State of the ARC: March 2021

State of the ARC is a meme hosted by Avalinah’s Books in which we round up our ARCs and attempt to wrangle them into something approaching order. Sometimes it’s like herding cats.


I have a flock of ARCs coming in in April and May. There are so many intriguing books coming out this spring! So many! I usually try to limit my requests to one or two in a given month, but I just couldn’t resist requesting a bunch of books. And then I was approved for most of them. So I have a lot of reading to do. Which sounds perfectly fine to me

Recently Published:

  • The Councillor by E.J. Beaton
    Fantasy
    Expected publication date: March 2, 2020, from DAW

In this Machiavellian fantasy, scholarly Lysande Prior investigates the murder of her friend, Queen Sarelin Bray, ruler of Elira, even as she is the one who must choose the next ruler from the ruthless city rulers. Though she is of a scholarly bent, Lysande cannot let go of a hidden addiction or her growing taste for power as she engages in ruthless strategy with the city rulers. But far away, the magic-wielding White Queen is raising an army and becoming an ever-growing threat to Elira.


Upcoming Releases:

Until the introduction of the printing press in Europe in the late 1400s, books were some of the most precious and most beautiful artworks of the late medieval era. In addition to holding the knowledge of the ages, they contained intricate illuminated pages and beautiful illustrations. In 1400s Florence, Vespasiano da Bisticci became one of the most prolific booksellers in Europe, whose clients included kings and popes. Called the ‘king of the world’s booksellers’, his literary empire would face its greatest challenge with the introduction of the printing press in 1480. The Bookseller of Florence is an ode to the world of books and bookmaking, as well as a memorial to a literary titan of the early Renaissance.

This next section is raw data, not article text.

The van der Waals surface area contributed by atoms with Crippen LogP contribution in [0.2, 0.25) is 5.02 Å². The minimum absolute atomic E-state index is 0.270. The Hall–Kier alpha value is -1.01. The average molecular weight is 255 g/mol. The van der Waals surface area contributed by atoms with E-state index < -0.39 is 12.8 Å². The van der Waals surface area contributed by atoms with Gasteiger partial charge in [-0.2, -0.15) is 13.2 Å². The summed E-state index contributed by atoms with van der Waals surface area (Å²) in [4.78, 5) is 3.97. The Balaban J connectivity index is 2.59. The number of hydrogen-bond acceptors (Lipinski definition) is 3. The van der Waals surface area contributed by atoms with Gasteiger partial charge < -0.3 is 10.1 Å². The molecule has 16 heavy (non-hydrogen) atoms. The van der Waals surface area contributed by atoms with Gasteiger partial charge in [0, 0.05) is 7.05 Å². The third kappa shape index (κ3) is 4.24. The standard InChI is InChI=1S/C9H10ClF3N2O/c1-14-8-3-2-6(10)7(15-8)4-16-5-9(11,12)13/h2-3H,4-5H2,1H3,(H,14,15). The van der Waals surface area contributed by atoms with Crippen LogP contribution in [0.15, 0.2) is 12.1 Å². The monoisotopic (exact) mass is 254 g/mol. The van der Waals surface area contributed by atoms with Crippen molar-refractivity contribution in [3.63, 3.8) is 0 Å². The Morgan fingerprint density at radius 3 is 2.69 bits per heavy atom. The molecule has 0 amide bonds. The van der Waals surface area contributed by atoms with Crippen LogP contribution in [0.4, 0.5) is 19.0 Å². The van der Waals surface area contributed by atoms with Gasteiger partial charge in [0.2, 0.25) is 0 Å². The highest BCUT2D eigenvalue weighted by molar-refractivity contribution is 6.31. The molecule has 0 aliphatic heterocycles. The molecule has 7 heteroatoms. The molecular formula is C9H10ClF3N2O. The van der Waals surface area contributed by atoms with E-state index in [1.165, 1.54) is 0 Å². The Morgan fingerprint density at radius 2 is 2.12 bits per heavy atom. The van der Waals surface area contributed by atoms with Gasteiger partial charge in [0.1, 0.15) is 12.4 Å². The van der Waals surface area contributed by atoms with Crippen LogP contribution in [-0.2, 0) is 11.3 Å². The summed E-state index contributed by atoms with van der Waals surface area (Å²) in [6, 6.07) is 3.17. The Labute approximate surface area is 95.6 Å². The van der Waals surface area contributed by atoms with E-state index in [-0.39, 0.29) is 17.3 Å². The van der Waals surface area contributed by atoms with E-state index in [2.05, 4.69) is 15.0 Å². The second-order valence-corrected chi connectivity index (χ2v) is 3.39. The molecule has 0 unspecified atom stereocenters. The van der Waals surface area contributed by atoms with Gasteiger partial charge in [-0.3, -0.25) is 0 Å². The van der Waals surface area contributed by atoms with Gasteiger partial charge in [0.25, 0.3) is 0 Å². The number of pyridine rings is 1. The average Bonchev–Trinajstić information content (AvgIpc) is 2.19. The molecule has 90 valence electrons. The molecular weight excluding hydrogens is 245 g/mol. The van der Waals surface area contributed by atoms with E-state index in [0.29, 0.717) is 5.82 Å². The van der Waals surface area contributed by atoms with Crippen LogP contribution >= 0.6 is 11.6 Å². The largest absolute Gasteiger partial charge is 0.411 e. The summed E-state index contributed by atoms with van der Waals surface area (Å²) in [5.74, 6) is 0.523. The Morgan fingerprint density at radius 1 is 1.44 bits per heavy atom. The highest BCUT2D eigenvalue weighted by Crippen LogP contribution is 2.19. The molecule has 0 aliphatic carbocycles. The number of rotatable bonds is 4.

• Dance with Death (Barker and Llewellyn #12) by Will Thomas
    Historical Mystery
    Expected publication date: April 13, 2021, by St. Martin’s Press